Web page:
As reported in, Connie Baker, brainchild behind the calendar and former United flight attendant explained, "The main point is to get the message out. It's pretty sad but we had to take our clothes off to get a little attention."

Wednesday, December 14, 2005

The Older and Wiser Worker

Throw out the old stereotypes regarding older workers. Often thought of as being unreceptive to change and technology, more and more organizations are finding that older workers bring a level of experience and knowledge not found among their younger counterparts.

A recent study shows that nearly 40 percent of workers say their company encourages older workers to stay on the job. Hudson's aging workforce study, conducted nationally among 1,075 US Workers, found that 38 percent say their organizations keep older workers. Only 15 percent felt that their employers want to make way for younger employees.

For more information on the study, check out's article, "More Employees Say Employers Encourage Older Workers to Stay"

Friday, December 09, 2005

Reader Feedback re: "When the Employee is Able but Not Willing " Astronology Article

This past Tuesday's Astronology Article, "When the Employee is Able but Not Willing" stirred up some debate among readers. Richard L. Virgilio, SPHR, of First Principles Coaching & Intrepid HR Consulting, Batavia, IL, shared his views on the subject...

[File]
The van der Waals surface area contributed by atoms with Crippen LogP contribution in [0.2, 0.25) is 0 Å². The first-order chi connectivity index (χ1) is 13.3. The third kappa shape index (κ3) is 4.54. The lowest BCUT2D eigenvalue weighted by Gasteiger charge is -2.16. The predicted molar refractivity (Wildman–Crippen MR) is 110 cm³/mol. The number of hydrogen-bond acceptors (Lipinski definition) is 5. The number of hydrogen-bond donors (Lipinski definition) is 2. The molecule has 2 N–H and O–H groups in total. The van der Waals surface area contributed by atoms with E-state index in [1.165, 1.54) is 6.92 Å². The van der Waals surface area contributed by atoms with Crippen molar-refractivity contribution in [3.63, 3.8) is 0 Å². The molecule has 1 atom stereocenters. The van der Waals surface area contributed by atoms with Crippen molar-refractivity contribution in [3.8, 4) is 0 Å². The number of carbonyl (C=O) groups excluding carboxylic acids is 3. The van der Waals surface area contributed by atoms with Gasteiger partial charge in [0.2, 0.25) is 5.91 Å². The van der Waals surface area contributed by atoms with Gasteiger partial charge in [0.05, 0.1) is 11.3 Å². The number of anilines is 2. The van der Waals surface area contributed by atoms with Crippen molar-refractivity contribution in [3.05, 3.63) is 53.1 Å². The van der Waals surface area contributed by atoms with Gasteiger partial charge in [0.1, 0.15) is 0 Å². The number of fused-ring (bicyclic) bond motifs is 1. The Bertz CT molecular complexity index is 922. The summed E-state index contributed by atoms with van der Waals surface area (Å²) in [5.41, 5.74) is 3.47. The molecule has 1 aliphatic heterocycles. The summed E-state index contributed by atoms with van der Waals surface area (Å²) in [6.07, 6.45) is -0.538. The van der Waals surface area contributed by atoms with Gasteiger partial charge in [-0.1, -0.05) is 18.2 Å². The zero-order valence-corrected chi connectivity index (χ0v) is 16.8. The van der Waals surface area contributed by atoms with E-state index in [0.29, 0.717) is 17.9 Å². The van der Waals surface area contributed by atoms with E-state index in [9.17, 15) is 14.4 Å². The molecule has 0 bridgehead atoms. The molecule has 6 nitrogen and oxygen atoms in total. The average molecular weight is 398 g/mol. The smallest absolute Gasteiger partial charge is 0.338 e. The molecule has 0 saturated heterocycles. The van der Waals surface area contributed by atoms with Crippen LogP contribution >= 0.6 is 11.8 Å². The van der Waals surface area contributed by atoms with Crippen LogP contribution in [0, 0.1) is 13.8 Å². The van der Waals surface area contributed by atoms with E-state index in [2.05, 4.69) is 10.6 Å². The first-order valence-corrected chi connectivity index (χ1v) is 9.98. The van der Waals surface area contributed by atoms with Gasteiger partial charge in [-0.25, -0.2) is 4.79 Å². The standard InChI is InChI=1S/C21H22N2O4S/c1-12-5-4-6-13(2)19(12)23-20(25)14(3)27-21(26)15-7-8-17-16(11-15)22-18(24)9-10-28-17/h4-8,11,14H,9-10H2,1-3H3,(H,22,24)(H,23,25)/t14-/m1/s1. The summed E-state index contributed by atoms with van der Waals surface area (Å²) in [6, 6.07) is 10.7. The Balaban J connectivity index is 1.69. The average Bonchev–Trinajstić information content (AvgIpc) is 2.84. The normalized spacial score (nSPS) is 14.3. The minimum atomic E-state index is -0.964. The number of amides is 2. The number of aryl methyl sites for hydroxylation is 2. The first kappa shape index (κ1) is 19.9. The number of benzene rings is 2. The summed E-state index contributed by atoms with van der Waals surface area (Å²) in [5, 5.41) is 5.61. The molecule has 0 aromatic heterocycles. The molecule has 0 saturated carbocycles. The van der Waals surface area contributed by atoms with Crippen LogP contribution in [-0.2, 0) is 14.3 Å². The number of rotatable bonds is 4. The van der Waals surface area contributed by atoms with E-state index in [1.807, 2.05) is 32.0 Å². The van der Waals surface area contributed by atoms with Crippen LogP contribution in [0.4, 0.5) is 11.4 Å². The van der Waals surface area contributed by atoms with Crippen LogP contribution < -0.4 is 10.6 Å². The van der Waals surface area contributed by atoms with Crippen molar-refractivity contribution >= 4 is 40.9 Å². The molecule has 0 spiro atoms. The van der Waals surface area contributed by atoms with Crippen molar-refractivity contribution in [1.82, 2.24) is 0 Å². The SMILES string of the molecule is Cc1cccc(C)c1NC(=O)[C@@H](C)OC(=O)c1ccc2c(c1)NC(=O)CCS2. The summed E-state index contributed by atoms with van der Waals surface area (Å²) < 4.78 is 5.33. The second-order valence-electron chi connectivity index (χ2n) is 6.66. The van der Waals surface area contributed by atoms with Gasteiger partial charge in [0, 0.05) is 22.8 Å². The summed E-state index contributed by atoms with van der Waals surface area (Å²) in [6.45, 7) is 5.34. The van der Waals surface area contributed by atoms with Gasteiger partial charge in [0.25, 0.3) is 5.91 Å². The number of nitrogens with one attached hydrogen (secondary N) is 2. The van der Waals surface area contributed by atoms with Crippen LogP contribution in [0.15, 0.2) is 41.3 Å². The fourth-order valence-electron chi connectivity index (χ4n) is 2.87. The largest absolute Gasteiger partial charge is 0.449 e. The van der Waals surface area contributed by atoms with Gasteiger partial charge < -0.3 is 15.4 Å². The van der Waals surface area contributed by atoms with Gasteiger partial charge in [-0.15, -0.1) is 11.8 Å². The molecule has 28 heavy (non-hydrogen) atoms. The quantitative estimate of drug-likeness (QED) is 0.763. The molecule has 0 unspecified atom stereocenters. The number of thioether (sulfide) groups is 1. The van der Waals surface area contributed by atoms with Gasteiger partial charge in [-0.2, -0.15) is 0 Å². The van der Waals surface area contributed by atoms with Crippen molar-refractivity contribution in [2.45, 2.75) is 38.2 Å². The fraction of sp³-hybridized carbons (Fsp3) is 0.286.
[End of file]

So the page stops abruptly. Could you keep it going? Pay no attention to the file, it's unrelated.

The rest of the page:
I disagree strongly with your (and with most of the field's) characterization of personal interaction ability as something called "soft skills." They are not only not "soft," but--as you point out in the article--perhaps even MORE important than the so-called "hard" skills which are most used for hiring and evaluation purposes. We, as HR professionals, need to get away from calling them "soft" as though they are squishy, malleable, or of less importance. There are practical skills, hand-eye coordination skills, creative skills, communication skills, team-building skills, machine operating skills, critical-thinking skills,......which are "hard" and which are "soft"? Which are important, which vital, and which not-so? Which can be massaged to make room for others? At what cost to the company? Skills are skills, and characterizing them as "soft" or "hard" does no one any favor. In addition, the term "personality" is a very specific, technical term in the behavioral and clinical medical sciences. Unless the interviewer or hiring manager is a clinician in some aspect of psychology, he or she is simply not qualified to make a decision based on personality.